The Yellow Book/Volume 2/The Gospel of Content

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The Gospel of Content

 

I

HOW it was that I, being so young a man and not a very tactful one, was sent on such an errand is more than I should be able to explain. But many years ago some one came to me with a request that I should go that evening to a certain street at King's Cross, where would be found a poor lady in great distress; that I should take a small sum of money which was given to me for the purpose in a little packet which disguised all appearance of coin, present it to her as a "parcel" which I had been desired to deliver, and ask if there were any particular service that could be done for her. For my own information I was told that she was a beautiful Russian whose husband had barely contrived to get her out of the country, with her child, before his own arrest for some deep political offence of which she was more than cognisant, and that now she was living in desperate ignorance of his fate. Moreover, she was penniless and companionless, though not quite without friends; for some there were who knew of her husband and had a little help for her, though they were almost as poor as herself. But none of these dare approach her, so fearful was she of the danger of their doing so, either to themselves or her husband or her child, and so ignorant of the perfect freedom that political exiles could count upon in England. "Then," said I, "what expectation is there that she will admit me, an absolute stranger to her, who may be employed by the police for anything she knows to the contrary?" The answer was: "Of course that has been thought of. But you have only to send up your name, which, in the certainty that you would have no objection, has been communicated to her already. Her own name, in England, is Madame Vernet."

It was a Saturday evening in November, the air thick with darkness and a drizzling rain, the streets black and shining where lamplight fell upon the mud on the paths and the pools in the roadway, when I found my way to King s Cross on this small errand of kindness. King's Cross is a most unlovely purlieu at its best, which must be in the first dawn of a summer day, when the innocence of morning smiles along its squalid streets, and the people of the place, who cannot be so wretched as they look, are shut within their poor and furtive homes. On a foul November night nothing can be more miserable, more melancholy. One or two great thoroughfares were crowded with foot-passengers who bustled here and there about their Saturday marketings, under the light that flared from the shops and the stalls that lined the roadway. Spreading on every hand from these thoroughfares, with their noisy trafficking so dreadfully eager and small, was a maze of streets built to be "respectable" but now run down into the forlorn poverty which is all for concealment without any rational hope of success. It was to one of these that I was directed—a narrow silent little street of three-storey houses, with two families at least in every one of them.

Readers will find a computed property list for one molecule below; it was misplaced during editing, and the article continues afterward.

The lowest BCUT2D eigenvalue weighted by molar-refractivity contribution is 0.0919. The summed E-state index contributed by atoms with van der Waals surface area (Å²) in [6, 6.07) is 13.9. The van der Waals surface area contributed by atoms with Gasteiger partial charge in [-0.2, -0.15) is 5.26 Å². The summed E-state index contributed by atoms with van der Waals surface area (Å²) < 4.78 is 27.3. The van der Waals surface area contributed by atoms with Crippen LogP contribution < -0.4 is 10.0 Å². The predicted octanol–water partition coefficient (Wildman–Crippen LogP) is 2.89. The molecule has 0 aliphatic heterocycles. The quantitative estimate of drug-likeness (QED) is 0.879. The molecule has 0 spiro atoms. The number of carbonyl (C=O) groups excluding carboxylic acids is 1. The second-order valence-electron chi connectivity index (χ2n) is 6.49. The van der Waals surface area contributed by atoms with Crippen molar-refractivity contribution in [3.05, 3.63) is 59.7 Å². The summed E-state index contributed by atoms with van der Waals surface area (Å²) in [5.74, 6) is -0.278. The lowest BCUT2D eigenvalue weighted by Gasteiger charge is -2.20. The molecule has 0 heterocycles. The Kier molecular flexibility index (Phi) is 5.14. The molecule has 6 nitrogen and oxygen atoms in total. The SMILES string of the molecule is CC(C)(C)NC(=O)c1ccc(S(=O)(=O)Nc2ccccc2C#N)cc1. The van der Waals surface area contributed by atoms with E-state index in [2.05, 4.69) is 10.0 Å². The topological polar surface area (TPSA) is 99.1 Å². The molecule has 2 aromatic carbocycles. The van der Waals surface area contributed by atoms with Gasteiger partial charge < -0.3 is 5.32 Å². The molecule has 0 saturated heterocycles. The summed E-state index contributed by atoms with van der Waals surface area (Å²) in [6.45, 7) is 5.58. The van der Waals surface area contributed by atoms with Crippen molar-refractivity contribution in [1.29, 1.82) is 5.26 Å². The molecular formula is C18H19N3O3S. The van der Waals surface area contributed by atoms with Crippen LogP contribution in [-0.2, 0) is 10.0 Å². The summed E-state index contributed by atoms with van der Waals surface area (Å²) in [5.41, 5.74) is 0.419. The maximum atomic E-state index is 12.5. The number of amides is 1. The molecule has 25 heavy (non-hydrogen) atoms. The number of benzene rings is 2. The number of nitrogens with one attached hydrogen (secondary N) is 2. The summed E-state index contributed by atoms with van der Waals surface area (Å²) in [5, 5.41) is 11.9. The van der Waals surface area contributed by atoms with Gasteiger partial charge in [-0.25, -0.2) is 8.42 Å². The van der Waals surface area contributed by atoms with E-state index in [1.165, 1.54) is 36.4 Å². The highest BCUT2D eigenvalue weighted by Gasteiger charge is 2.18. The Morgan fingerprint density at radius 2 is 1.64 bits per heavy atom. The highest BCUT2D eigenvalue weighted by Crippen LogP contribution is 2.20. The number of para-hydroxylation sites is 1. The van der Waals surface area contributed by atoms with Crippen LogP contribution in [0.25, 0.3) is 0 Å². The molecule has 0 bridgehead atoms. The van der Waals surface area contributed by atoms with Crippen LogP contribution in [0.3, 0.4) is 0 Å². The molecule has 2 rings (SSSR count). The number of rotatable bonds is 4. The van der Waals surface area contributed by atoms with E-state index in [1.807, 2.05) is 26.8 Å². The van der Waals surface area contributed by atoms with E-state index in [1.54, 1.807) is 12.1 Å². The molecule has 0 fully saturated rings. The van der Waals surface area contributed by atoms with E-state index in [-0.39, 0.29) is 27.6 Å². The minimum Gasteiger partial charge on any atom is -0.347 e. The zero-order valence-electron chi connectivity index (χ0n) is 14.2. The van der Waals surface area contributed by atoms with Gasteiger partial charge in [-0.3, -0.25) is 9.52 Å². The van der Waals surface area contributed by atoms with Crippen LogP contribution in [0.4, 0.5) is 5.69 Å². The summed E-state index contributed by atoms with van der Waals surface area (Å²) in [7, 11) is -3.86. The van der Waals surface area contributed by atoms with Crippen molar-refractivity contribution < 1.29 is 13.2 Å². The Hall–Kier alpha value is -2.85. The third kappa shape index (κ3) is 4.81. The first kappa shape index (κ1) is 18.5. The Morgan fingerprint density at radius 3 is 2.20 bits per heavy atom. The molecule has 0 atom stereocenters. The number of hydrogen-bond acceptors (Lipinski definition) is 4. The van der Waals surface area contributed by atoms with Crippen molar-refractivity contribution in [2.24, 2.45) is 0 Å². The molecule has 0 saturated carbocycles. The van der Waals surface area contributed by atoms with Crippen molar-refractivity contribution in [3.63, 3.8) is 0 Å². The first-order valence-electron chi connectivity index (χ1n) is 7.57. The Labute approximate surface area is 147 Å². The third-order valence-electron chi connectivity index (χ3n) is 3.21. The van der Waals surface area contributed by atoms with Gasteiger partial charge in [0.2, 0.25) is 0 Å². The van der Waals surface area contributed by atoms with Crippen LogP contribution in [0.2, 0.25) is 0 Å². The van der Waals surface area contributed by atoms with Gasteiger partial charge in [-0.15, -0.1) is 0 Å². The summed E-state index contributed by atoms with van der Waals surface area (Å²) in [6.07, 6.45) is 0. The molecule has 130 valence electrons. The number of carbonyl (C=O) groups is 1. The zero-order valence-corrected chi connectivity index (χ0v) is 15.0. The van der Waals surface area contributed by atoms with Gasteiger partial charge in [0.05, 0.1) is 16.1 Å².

Arrived at No. 17, I was admitted by a child after long delay, and by her conducted to a room at the top of the house. No Page:The Yellow Book - 02.djvu/21 Page:The Yellow Book - 02.djvu/22 Page:The Yellow Book - 02.djvu/23 Page:The Yellow Book - 02.djvu/24 Page:The Yellow Book - 02.djvu/25 Page:The Yellow Book - 02.djvu/26 Page:The Yellow Book - 02.djvu/27 Page:The Yellow Book - 02.djvu/28 Page:The Yellow Book - 02.djvu/29 Page:The Yellow Book - 02.djvu/30 Page:The Yellow Book - 02.djvu/31 Page:The Yellow Book - 02.djvu/32 Page:The Yellow Book - 02.djvu/33 Page:The Yellow Book - 02.djvu/34 Page:The Yellow Book - 02.djvu/35 Page:The Yellow Book - 02.djvu/36 Page:The Yellow Book - 02.djvu/37 Page:The Yellow Book - 02.djvu/38 Page:The Yellow Book - 02.djvu/39 Page:The Yellow Book - 02.djvu/40 ground they grow in. Ah, believe me! if a man had eloquence enough, fire enough, and that command of sympathy that your Gordon seems to have had (not to speak of a man like Mahomet or to touch on more sacred names), he might do wonders for mankind in a single generation by preaching to rich and poor the several doctrines of the Gospel of Content. A curse on the mean strivings, stealings, and hoardings that survive from our animal ancestry, and another curse (by your permission) on the gaudy vanities that we have set up for objects in life since we became reasoning creatures."

In effect, here the conversation ended. More was said, but nothing worth recalling. Drifting back to less serious talk, we gossiped till midnight, and then parted with the heartiest desire (I speak for myself) of meeting soon again. But on our way back to town Vernet recurred for a moment to the subject of his discourse, saying:

"I don't make out exactly what you think now of the prospect we were talking of."

My answer pleased him. "I incline to think," said I, "what I have long thought: that if there is any such future for us, and I believe there is, we of the older European nations will be nowhere when it comes. In existence—yes, perhaps; but gone down. You see we are becoming greybeards already; while you in Russia are boys, with every mark of boyhood on you. You, you are a new race—the only new race in the world; and it is plain that you swarm with ideas of precisely the kind that, when you come to maturity, may re-invigorate the world. But first, who knows what deadly wars?"

He pressed his hand upon my knee in a way that spoke a great deal. We parted, and two months afterwards the Vernet whose real name ended in "ieff" was "happed in lead."